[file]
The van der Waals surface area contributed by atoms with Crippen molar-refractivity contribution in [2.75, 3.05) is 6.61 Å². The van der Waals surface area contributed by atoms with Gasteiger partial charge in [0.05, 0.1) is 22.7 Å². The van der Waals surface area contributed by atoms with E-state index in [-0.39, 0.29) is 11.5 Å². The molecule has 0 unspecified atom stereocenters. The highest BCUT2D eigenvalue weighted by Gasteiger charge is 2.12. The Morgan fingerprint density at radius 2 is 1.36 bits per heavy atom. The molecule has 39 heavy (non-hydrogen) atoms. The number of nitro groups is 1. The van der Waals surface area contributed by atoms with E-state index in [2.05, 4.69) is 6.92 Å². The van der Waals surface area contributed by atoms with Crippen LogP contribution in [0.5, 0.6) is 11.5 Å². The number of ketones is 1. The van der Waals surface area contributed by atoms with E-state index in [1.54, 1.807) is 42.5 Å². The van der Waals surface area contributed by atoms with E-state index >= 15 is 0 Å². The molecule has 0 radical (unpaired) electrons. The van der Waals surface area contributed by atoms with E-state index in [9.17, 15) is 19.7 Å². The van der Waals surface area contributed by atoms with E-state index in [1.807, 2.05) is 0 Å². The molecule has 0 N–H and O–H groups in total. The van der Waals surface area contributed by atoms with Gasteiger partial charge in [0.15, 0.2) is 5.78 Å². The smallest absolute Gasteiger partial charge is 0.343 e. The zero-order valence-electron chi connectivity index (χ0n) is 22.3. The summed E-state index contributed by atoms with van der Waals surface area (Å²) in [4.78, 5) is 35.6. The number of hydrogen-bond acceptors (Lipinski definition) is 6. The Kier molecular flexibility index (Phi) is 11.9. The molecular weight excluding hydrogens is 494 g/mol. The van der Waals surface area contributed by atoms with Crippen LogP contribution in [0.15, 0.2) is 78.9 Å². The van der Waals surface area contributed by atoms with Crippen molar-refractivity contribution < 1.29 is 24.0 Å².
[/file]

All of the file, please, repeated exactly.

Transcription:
The van der Waals surface area contributed by atoms with Crippen molar-refractivity contribution in [2.75, 3.05) is 6.61 Å². The van der Waals surface area contributed by atoms with Gasteiger partial charge in [0.05, 0.1) is 22.7 Å². The van der Waals surface area contributed by atoms with E-state index in [-0.39, 0.29) is 11.5 Å². The molecule has 0 unspecified atom stereocenters. The highest BCUT2D eigenvalue weighted by Gasteiger charge is 2.12. The Morgan fingerprint density at radius 2 is 1.36 bits per heavy atom. The molecule has 39 heavy (non-hydrogen) atoms. The number of nitro groups is 1. The van der Waals surface area contributed by atoms with E-state index in [2.05, 4.69) is 6.92 Å². The van der Waals surface area contributed by atoms with Crippen LogP contribution in [0.5, 0.6) is 11.5 Å². The number of ketones is 1. The van der Waals surface area contributed by atoms with E-state index in [1.54, 1.807) is 42.5 Å². The van der Waals surface area contributed by atoms with E-state index >= 15 is 0 Å². The molecule has 0 radical (unpaired) electrons. The van der Waals surface area contributed by atoms with E-state index in [9.17, 15) is 19.7 Å². The van der Waals surface area contributed by atoms with E-state index in [1.807, 2.05) is 0 Å². The molecule has 0 N–H and O–H groups in total. The van der Waals surface area contributed by atoms with Gasteiger partial charge in [0.15, 0.2) is 5.78 Å². The smallest absolute Gasteiger partial charge is 0.343 e. The zero-order valence-electron chi connectivity index (χ0n) is 22.3. The summed E-state index contributed by atoms with van der Waals surface area (Å²) in [4.78, 5) is 35.6. The number of hydrogen-bond acceptors (Lipinski definition) is 6. The Kier molecular flexibility index (Phi) is 11.9. The molecular weight excluding hydrogens is 494 g/mol. The van der Waals surface area contributed by atoms with Crippen LogP contribution in [0.15, 0.2) is 78.9 Å². The van der Waals surface area contributed by atoms with Crippen molar-refractivity contribution < 1.29 is 24.0 Å².